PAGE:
From the very beginning there is just something about her that drew me in as a reader. I’ll admit that I was intrigued by her lifestyle choices – a finder of lost people as you will – rocking up where the police have failed and finding out what really happened to missing people across America. She doesn’t do it for reward and lives a very humble and limited life as she remains as transient as possible. She finds the cases she wishes to take by using Library computers and checking discussion boards and missing person sites and she goes where she thinks she can make the most difference. She is haunted, yes. Imperfect, definitely. But that’s all part of what makes her such a likeable character because she feels authentic, like someone you could expect to meet in the street. There is no pretence that she has super human skills or unlimited resources. She is just Frankie. Lisa Gardner really has done a brilliant job in establishing her character quite quickly whilst retaining a certain amount of mystery for us to slowly discover over the course of the book. And I wanted to know more about her, how. she came to choose this life and what drove her on in true ‘Littlest Hobo’ style, never wanting to settle down.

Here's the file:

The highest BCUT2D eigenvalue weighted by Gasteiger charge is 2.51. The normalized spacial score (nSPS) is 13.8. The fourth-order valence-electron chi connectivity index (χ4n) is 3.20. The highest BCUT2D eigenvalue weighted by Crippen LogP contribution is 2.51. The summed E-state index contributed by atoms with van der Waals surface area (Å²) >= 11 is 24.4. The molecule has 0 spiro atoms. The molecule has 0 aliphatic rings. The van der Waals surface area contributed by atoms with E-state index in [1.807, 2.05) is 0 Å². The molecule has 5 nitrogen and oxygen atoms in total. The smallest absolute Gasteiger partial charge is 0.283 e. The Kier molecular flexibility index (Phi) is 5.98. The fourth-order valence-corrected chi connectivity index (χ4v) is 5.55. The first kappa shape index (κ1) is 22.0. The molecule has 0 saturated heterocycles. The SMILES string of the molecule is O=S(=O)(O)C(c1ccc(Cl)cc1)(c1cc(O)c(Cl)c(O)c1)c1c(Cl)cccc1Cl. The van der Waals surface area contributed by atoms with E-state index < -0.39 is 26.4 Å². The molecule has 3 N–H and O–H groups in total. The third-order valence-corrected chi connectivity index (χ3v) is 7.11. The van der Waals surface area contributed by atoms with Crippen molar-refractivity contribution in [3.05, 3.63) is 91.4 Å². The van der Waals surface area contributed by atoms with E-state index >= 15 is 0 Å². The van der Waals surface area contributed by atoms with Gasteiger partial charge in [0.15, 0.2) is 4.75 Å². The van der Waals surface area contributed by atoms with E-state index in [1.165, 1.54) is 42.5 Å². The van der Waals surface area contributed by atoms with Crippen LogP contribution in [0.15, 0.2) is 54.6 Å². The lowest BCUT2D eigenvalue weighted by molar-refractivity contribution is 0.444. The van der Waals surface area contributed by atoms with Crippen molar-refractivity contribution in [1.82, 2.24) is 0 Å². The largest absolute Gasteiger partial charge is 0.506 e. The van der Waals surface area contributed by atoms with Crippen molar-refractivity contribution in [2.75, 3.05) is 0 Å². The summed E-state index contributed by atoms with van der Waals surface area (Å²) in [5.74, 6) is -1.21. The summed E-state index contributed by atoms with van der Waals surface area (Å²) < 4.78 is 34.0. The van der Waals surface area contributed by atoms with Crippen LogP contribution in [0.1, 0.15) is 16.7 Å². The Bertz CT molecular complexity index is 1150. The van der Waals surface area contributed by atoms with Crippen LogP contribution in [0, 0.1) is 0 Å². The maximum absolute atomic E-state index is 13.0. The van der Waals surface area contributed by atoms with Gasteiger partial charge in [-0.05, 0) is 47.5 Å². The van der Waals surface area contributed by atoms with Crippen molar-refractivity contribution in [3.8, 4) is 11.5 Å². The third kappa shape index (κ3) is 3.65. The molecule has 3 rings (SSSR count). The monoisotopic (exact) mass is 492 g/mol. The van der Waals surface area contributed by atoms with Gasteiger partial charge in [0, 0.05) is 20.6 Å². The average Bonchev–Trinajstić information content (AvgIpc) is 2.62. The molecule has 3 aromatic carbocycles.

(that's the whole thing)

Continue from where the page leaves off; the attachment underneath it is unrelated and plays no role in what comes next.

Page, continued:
The case that she has chosen to follow up on this time is of missing Boston teenager, Angelique, or Angel as she is known to her friends. Her brother is insistent that she would not just run away, even though the Police think otherwise. Frankie believes him, her only job know is convincing the family that she can make a difference. And convincing the police that they are wrong too. The story is full of tension and between the gritty urban setting and the mysterious circumstances of the girl’s disappearance, you are kept on a knife edge. throughout with a sense of threat underplaying all of the action. From direct threats to Frankie’s life, to the more subtle methods employed by the people trying to prevent her finding out the truth, the tension and pacing are just pitched perfectly throughout, increasing my need to keep reading.